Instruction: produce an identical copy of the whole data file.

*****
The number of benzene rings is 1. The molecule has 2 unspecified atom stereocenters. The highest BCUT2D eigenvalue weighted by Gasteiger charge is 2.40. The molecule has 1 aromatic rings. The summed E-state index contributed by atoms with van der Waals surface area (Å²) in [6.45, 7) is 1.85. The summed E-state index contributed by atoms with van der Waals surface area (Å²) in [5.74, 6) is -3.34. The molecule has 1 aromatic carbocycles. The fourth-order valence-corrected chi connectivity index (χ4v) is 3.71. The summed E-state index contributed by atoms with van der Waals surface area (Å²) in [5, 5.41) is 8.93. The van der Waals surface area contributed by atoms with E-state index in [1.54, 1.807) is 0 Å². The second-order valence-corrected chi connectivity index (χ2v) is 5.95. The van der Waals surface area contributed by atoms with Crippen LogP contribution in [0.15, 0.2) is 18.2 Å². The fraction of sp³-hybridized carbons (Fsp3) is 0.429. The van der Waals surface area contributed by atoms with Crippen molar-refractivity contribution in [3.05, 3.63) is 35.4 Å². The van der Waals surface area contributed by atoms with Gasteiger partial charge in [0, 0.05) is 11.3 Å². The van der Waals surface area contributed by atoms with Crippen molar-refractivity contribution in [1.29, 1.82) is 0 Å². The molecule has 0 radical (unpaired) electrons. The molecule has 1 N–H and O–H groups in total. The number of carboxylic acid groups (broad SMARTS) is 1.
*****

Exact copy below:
The number of benzene rings is 1. The molecule has 2 unspecified atom stereocenters. The highest BCUT2D eigenvalue weighted by Gasteiger charge is 2.40. The molecule has 1 aromatic rings. The summed E-state index contributed by atoms with van der Waals surface area (Å²) in [6.45, 7) is 1.85. The summed E-state index contributed by atoms with van der Waals surface area (Å²) in [5.74, 6) is -3.34. The molecule has 1 aromatic carbocycles. The fourth-order valence-corrected chi connectivity index (χ4v) is 3.71. The summed E-state index contributed by atoms with van der Waals surface area (Å²) in [5, 5.41) is 8.93. The van der Waals surface area contributed by atoms with E-state index in [1.54, 1.807) is 0 Å². The second-order valence-corrected chi connectivity index (χ2v) is 5.95. The van der Waals surface area contributed by atoms with Crippen LogP contribution in [0.15, 0.2) is 18.2 Å². The fraction of sp³-hybridized carbons (Fsp3) is 0.429. The van der Waals surface area contributed by atoms with Crippen molar-refractivity contribution in [3.05, 3.63) is 35.4 Å². The van der Waals surface area contributed by atoms with Gasteiger partial charge in [0, 0.05) is 11.3 Å². The van der Waals surface area contributed by atoms with Crippen molar-refractivity contribution in [1.29, 1.82) is 0 Å². The molecule has 0 radical (unpaired) electrons. The molecule has 1 N–H and O–H groups in total. The number of carboxylic acid groups (broad SMARTS) is 1.